Sock it to me
The Kenyan ministry in charge of policing appears, following an audit into the purchase of their officers shoes, to have mislaid around £1.3 million. This sounds damned careless. The audits report describes a pathetic and unpleasant situation in which some officers have patrolled in worn-out shoes, while others have been obliged to buy their own footwear.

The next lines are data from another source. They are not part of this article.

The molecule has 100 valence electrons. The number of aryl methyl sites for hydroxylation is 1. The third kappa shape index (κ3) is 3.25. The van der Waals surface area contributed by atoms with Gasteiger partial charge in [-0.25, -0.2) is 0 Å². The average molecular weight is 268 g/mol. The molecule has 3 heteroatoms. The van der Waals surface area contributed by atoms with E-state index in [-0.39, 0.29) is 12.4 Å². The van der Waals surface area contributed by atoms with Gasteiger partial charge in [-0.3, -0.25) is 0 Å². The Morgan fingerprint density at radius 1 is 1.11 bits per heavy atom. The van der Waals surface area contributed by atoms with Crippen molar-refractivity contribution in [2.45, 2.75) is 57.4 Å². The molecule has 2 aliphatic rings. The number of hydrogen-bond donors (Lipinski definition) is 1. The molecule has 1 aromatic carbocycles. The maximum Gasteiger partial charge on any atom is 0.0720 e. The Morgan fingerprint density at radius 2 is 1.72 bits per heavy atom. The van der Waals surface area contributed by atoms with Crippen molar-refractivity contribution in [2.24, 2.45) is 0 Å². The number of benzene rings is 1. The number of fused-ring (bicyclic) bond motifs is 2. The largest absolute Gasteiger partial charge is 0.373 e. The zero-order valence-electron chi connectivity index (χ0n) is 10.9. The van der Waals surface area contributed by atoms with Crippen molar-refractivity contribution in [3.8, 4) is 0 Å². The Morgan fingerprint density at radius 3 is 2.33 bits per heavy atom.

The Kenyan ministry in charge of policing appears, following an audit into the purchase of their officers shoes, to have mislaid around £1.3 million. This sounds damned careless. The audits report describes a pathetic and unpleasant situation in which some officers have patrolled in worn-out shoes, while others have been obliged to buy their own footwear. The ministrys records showed that there was at one stage a plan to buy 26,500 pairs of shoes, but it would appear that enough money to purchase 78,000 pairs was spent, at around £15 a pair £7.50 a boot. Ministry officials claimed that the extra shoes were for police trainees and another police unit. This is enough boots for a lot of trainees and a very big unit. Perhaps they should be asked to produce the officers, their shoes, or both? Auditor General Edward Ouko has reported that a physical inspection found some police officers had opted to buy shoes from various vendors, contrary to dress regulations for police officers. This seems to demonstrate commendable initiative on the part of those who have bought their own shoes, which invariably prompts some form of disciplinary action in police forces around the globe. The audit also found that the bill for 4,420 motorcycles had been inflated, rather than their tyres. This is a lot of motorcycles. We wait to hear whether or not deprived officers have ridden them on the rims of their wheels, or bought tyres themselves, and what disciplinary actions they face if this proves to be the case. Meanwhile, Sussex Police has admitted that its claim that significant numbers of Crystal Palace fans had attempted entry to the derby at Brighton and Hove Albion armed with knives and knuckledusters was false. False news is having a good run. Chief Inspector (at the time of going to press) Simon Nelson, who led the policing operation, had suggested the day after the game that incidents that represented a return to the dark days of football had occurred, and claimed that a significant number of people attempted to enter the ground with pyrotechnics, knives and knuckledusters. Chief Insp Nelson has now revisited the issue, explaining that although Brighton staff had indeed found bombs and flares, the allegation that knives and knuckledusters had been discovered was strongly disputed by Palaces supporters. Sussex Police has issued a statement saying: The reference to weapons being found discarded at the stadium following the Brighton v Crystal Palace match on November 28 was based on information logged by our officers on the night and done so in good faith subsequently, it has been established that no such items were physically recovered at the stadium or in the city. We accept that this information was incorrect and the tweet published earlier today by one of our officers was wrong. This is puzzling. Flares and bombs look quite different to knives and knuckledusters, or they did the last time I did the match. Perhaps Sussex Constabulary could invite auditor general Outo over from Kenya? He could do an audit, and maybe get some spare boots off the clubs involved. Whenever their staff are interviewed the walls behind them are covered in boots, although the colours and the studs might prove a problem Yours, Stitch